of split-plot design, but it only has a single replicate and a total of
2 main plots.

Having established that this is not a “standard split-plot” in the sense that we cannot conduct the same statistical analysis as in the previous GomezGomez1984 split-plot example, we should clarify what we can and cannot do to analyze this data properly.

What we can do is a descriptive statistical analysis i.e. calculate
arithmetic means, standard deviations etc. and plot these values and/or
the raw data. In other words: We can take analogous steps to those in
the *Exploring*
section of the GomezGomez1984 example (but note that the
interpretation of these results should ultimately also be put in context
of the limitations described below).

What we cannot do is to apply the same model and/or tests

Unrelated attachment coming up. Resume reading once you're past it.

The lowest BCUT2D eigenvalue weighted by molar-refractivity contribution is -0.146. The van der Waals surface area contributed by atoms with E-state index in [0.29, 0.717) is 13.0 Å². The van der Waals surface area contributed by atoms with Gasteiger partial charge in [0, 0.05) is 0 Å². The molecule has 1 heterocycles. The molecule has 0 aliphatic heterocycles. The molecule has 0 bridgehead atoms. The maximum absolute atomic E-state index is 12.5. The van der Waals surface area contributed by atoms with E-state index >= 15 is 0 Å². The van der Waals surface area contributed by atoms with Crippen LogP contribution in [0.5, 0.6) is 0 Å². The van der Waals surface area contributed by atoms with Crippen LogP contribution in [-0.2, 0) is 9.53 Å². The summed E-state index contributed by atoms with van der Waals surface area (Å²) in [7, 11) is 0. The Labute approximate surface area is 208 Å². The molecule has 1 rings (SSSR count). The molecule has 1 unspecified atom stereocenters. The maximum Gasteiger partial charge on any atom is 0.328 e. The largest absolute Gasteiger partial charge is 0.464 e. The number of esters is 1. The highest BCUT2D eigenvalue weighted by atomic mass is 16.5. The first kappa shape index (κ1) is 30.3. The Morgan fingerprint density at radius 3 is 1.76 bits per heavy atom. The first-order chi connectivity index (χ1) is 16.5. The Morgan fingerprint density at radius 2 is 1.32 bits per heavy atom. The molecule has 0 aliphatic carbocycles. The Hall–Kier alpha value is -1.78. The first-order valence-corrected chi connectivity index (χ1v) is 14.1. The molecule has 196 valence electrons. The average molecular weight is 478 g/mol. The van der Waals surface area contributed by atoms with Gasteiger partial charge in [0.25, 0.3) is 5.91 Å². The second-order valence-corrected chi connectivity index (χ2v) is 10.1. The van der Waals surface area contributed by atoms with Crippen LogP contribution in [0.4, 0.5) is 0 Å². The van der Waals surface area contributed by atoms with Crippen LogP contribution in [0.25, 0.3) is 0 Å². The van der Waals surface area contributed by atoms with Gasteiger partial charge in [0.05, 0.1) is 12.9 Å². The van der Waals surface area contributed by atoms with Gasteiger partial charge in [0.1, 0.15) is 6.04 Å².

(i.e. statistical inference) as in the *Modelling*
section of the GomezGomez1984 example. This is because in that
example we did have a trial with multiple independent replicates for
both our treatments, whereas here we do not.

Thus, we will take a step-by-step approach to investigate our options in terms of modelling the data.

First, let us keep the focus on a single location in a single year -
just like all the `desplot`

graphs from above. Generally, one
cannot make statistical inferences if only a single replicate is
present.

Yet, we only have a single replicate for our 2 `Str`

levels (`Street`

and `Control`

). Again: Yes, we
have multiple measurements for both of them, but these are not true
(i.e. independent) replicates, but pseudo-replicates just like in the subsampling Piepho1997 example.
As a consequence, we must not set up a model with a `Str`

main effect, which means that we can neither test its significance in an